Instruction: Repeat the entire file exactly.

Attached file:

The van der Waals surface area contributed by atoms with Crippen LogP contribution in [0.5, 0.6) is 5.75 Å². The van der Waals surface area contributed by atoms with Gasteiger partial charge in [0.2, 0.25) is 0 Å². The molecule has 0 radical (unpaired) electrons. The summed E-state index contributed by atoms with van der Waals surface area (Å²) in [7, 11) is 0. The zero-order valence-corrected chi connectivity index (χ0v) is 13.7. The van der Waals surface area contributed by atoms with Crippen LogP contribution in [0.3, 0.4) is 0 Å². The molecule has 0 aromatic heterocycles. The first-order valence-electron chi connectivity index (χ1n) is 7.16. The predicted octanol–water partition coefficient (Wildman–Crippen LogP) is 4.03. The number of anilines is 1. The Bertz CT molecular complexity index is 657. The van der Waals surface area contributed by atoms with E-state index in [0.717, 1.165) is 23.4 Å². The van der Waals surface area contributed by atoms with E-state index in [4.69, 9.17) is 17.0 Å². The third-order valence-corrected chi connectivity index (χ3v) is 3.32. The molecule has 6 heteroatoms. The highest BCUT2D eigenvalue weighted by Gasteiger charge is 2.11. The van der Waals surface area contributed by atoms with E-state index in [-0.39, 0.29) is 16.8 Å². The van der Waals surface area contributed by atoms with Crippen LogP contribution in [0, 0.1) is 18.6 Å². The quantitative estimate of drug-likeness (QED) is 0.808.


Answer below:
The van der Waals surface area contributed by atoms with Crippen LogP contribution in [0.5, 0.6) is 5.75 Å². The van der Waals surface area contributed by atoms with Gasteiger partial charge in [0.2, 0.25) is 0 Å². The molecule has 0 radical (unpaired) electrons. The summed E-state index contributed by atoms with van der Waals surface area (Å²) in [7, 11) is 0. The zero-order valence-corrected chi connectivity index (χ0v) is 13.7. The van der Waals surface area contributed by atoms with Crippen LogP contribution in [0.3, 0.4) is 0 Å². The molecule has 0 aromatic heterocycles. The first-order valence-electron chi connectivity index (χ1n) is 7.16. The predicted octanol–water partition coefficient (Wildman–Crippen LogP) is 4.03. The number of anilines is 1. The Bertz CT molecular complexity index is 657. The van der Waals surface area contributed by atoms with E-state index in [0.717, 1.165) is 23.4 Å². The van der Waals surface area contributed by atoms with E-state index in [4.69, 9.17) is 17.0 Å². The third-order valence-corrected chi connectivity index (χ3v) is 3.32. The molecule has 6 heteroatoms. The highest BCUT2D eigenvalue weighted by Gasteiger charge is 2.11. The van der Waals surface area contributed by atoms with E-state index in [-0.39, 0.29) is 16.8 Å². The van der Waals surface area contributed by atoms with Crippen LogP contribution in [0, 0.1) is 18.6 Å². The quantitative estimate of drug-likeness (QED) is 0.808.